All Figures

thumbnail Fig. 1

Moment 0 maps (contours) overlaid on moment 1 maps (color; in units of km s-1 in the LSR frame) of the 13CO (2–1; left) and C18O (2–1; right) emission in HL Tau obtained with our ALMA observations. Crosses denote the position of HL Tau. Blue and red arrows show the directions of the blue- and redshifted outflows. Blue filled ellipses present the sizes of the synthesized beams. In the 13CO map, contour levels are 5%, 10%, 15%, 30%, 50%, and 80% of the peak intensity, where the 5% level corresponds to 4.5σ (1σ = 13.7 mJy Beam-1 km s-1). The contour levels in the C18O map are 5%, 15%, 30%, 60%, and 90% of the peak intensity, where the 5% level corresponds to 2σ (1σ = 11.6 mJy Beam-1 km s-1).

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In the text
thumbnail Fig. 2

Moment 0 maps of the C18O emission integrated over four different velocity ranges, high velocities (VLSR = 2.9–3.8 and 10.3–11.4 km s-1), medium-high velocities (VLSR = 3.8–4.8 and 9.2–10.3 km s-1), medium-low velocities (VLSR = 4.8–5.8 and 8.2–9.2 km s-1), and low velocities (VLSR = 5.8–7.1 and 7.1–8.2 km s-1). Blue and red contours present the blue- and redshifted emission, respectively. Blue and red arrows show the directions of the blue- and redshifted outflows. Crosses denote the position of HL Tau. Filled blue ellipses show the size of the synthesized beam. Contour levels are 5σ, 10σ, and 15σ in the high-velocity blueshifted map, are 5σ, 15σ, 30σ, 50σ, and 70σ in the high-velocity redshifted map, are 5σ, 15σ, 30σ, and 45σ in the medium-high-velocity maps, are 5σ, 10σ, 15σ, 25σ, 45σ, and 75σ in the medium-low-velocity maps, and are 5σ, 10σ, 15σ, 25σ, 45σ, and 75σ in the low-velocity maps. The noise level in the high-velocity redshifted map is 5.1 mJy Beam-1 km s-1, and the levels in the other maps are all 3.9 mJy Beam-1 km s-1.

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In the text
thumbnail Fig. 3

Same as Fig. 2, but for the 13CO emission, and the high-velocity range for the 13CO emission is VLSR = 1.9–3.8 and 10.3–12.8 km s-1. Black and green dots delineate the ridges of the contour lines, showing the arc structures. The ridges of the contour lines were measured from the peak positions of the intensity profiles along the transverse directions of the arc structures. Green dots with labels A–H mark the positions of the extracted spectra show in Fig. 4. Gray scales in panels c and d present the moment 0 map of the CO (1–0) emission observed with ALMA, and the map is obtained from the data released by ALMA Partnership et al. (2015). Contour levels are 5σ, 15σ, and 30σ in the high-velocity blueshifted map, are 5σ, 15σ, 35σ, and 55σ in the high-velocity redshifted map, are 5σ, 15σ, 25σ, 45σ, and 75σ in the medium-high-velocity maps, are 5σ, 10σ, 15σ, 25σ, 35σ, 45σ, and 75σ in the medium-low-velocity maps, and are 5σ, 10σ, 15σ, 20σ, and 60σ in the low-velocity maps. The noise level in the high-velocity blue- and redshifted map is 5.8 and 7.1 mJy Beam-1 km s-1, respectively, and the levels in the other maps are all 4.1 mJy Beam-1 km s-1. Significant flux is missing in the velocity ranges of panels c and d, as shown in Figs. B.1 and B.2. The negative contours are not plotted in panels c and d for clarity.

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In the text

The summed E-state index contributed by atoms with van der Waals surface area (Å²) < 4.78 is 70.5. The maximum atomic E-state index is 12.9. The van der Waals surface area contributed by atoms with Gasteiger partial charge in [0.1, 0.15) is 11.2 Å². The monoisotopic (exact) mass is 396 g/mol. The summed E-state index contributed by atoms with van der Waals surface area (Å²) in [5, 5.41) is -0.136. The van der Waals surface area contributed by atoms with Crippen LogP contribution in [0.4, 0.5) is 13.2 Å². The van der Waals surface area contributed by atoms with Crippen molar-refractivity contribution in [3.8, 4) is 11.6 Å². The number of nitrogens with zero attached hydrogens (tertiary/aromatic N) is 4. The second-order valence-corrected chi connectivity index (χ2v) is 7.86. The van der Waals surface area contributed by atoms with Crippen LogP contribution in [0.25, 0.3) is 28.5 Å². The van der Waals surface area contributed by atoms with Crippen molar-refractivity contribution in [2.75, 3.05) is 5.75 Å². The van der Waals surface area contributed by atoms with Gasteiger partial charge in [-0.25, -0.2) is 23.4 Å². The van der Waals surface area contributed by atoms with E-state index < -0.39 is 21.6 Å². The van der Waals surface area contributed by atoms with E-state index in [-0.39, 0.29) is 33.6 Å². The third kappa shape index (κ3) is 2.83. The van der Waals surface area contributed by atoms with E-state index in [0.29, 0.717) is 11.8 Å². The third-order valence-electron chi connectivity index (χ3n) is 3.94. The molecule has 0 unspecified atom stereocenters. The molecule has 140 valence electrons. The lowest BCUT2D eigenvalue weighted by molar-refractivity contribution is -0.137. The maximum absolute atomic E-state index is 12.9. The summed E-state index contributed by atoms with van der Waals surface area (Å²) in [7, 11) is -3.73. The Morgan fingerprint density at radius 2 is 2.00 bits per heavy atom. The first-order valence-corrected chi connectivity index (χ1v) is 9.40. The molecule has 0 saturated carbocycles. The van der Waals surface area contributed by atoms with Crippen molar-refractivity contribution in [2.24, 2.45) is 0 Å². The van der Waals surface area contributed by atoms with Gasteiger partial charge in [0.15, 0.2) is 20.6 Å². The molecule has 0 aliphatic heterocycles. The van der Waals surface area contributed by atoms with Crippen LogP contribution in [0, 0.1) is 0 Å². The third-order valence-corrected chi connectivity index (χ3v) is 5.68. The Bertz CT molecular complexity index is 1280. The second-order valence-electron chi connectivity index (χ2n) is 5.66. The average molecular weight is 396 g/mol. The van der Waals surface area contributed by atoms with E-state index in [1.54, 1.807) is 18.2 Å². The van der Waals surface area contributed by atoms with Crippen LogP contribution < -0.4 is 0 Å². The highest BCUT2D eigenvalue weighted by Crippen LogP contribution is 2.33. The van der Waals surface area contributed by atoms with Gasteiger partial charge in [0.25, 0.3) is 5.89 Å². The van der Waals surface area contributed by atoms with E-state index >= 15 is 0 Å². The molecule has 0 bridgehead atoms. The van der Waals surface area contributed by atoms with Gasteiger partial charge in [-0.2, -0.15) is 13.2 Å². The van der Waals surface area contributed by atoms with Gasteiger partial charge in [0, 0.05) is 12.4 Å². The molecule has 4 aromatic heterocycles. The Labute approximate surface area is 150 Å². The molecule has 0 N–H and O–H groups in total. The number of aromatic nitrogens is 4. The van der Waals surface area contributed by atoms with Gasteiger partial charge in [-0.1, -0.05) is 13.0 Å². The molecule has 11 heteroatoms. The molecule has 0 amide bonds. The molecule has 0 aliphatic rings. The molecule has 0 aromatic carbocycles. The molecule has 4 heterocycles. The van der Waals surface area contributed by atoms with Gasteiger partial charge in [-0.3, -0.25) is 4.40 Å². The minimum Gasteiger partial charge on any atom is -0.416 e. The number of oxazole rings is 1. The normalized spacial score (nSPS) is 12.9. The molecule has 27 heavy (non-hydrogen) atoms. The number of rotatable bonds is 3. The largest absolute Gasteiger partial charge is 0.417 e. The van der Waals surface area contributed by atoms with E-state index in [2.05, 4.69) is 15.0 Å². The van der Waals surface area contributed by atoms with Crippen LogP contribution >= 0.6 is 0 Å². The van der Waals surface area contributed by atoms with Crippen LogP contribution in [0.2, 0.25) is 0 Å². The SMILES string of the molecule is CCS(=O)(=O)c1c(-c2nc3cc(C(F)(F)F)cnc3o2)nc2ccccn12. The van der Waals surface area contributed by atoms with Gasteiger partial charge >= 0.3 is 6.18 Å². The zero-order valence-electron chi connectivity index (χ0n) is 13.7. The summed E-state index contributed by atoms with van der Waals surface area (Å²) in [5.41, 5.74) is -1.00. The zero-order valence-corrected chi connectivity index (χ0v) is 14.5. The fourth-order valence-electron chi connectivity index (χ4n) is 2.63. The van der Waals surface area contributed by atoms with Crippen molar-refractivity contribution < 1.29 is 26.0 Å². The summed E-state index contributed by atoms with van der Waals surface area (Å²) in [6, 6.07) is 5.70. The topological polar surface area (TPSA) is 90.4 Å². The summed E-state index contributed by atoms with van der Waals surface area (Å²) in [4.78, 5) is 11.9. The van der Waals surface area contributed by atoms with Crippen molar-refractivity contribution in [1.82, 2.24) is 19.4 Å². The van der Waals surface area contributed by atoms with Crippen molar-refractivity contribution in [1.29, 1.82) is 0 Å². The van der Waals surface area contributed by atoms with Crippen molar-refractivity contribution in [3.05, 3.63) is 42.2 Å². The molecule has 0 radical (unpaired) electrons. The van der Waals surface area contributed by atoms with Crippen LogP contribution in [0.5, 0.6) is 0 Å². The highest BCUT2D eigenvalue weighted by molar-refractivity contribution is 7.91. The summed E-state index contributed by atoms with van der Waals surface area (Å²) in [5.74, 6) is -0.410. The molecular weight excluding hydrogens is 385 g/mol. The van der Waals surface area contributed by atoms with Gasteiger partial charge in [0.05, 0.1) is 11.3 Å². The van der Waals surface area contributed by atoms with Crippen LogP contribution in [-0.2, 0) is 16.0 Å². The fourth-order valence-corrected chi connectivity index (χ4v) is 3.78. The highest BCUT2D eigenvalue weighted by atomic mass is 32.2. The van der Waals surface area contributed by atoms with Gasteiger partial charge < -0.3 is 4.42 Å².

thumbnail Fig. 4

Spectra of the 13CO emission along the arc structures. The positions A–H, where the spectra were extracted relative to HL Tau, are labeled in the upper left corners in the panels in units of arcseconds, and they are also labeled in Fig. 3. Vertical dotted lines denote the systemic velocity measured from the disk rotation. Vertical solid lines present the expected line-of-sight velocities computed from the model of the three-dimensional infalling and rotational motions (Sect. 4.3).

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In the text
thumbnail Fig. 5

Position–velocity diagrams along the disk major axis in the C18O emission (panel a) and the 13CO emission (panel c). Panel d: zoom-in of panel c. Blue and red data points show the measured peak positions in different velocity channels. Rotational profiles measured from the data points in panels a and d are shown in panels b and e. Green solid lines show the best-fit power-law functions of the rotational profiles. Contour levels are from 3σ in steps of 3σ in panel a, where 1σ is 6.7 mJy Beam-1, and the levels are from 3σ in steps of 5σ in panels c and d, where 1σ is 7 mJy Beam-1. In the P–V diagrams, vertical and horizontal dotted lines denote the systemic velocity of VLSR = 7.04 km s-1 and the stellar position, respectively, and gray rectangles in the bottom right corners show the angular and velocity resolutions.

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In the text
thumbnail Fig. 6

Position–velocity diagrams along the disk minor axis in the C18O emission (panel a) and the 13CO emission (panel b). Contour levels are from 3σ in steps of 3σ in panel a and are from 3σ in steps of 5σ in panel b. Gray rectangles in the bottom right corners in the P–V diagrams show the angular and velocity resolutions.

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In the text
thumbnail Fig. 7

Spectra of the C18O (blue histogram) and 13CO (red histogram) emission averaged over the area within a radius of 0.̋35 centered on the offset of (, 6.̋5), that is, the northwestern C18O component at the medium-low velocity in Fig. 2c. The averaged area corresponds to the area of the synthesized beam.

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In the text
thumbnail Fig. 8

White and light blue contours present the moment 0 map of the 13CO emission at the medium velocities and the C18O emission, respectively. Color scales present the moment 1 maps of panel a: the observed 13CO emission computed with the entire velocity range, same as Fig. 1 left; panel b: Keplerian rotating envelope model; panel c: infalling and rotating envelope model; and panel d: infalling and counter-rotating envelope model in units of km s-1 in the LSR frame. Blue and red arrows show the directions of the blue- and redshifted outflows. Crosses denote the position of HL Tau. Contour levels are 5%, 10%, 15%, 20%, 35%, 70%, and 90% of the peak intensity in the 13CO map, and are 20%, 50%, and 80% of the peak intensity in the C18O map. The peak intensities are 0.78 and 0.41 Jy Beam-1 km s-1, corresponding to 94σ and 52σ, in the 13CO and C18O maps, respectively.

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In the text
thumbnail Fig. 9

Panel a: model moment 1 map (color) that best matches the observations, assuming the gas kinematics traced by the 13CO emission is the three-dimensional infalling and rotational motions as described by Eqs. (C.4)–(C.7). Panel b: residual moment 1 map (color) after subtracting the model moment 1 map, panel a from the observed moment 1 map, Fig. 8a. Panel c: ratio of the residuals to the expected relative velocity from the model. The color scale shows the percentages. White and light blue contours present the observed moment 0 maps of the 13CO emission at the medium velocities and the C18O emission, the same as those in Fig. 8. Blue and red arrows show the directions of the blue- and redshifted outflows. Crosses denote the position of HL Tau.

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In the text
thumbnail Fig. B.1

Velocity channel maps of the 13CO emission in the blueshifted (a) and redshifted (b) medium-velocity ranges. Contour levels are 5σ, 10σ, 20σ, and 40σ, where 1σ is 7 mJy Beam-1. Color scales are in units of Jy Beam-1. Crosses denote the position of HL Tau. Filled ellipses present the size of the synthesized beam. The LSR velocity in units of km s-1 of each channel is labeled in the upper left corner in each panel.

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In the text
thumbnail Fig. B.2

Same as Fig. B.1, but for the low-velocity range.

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In the text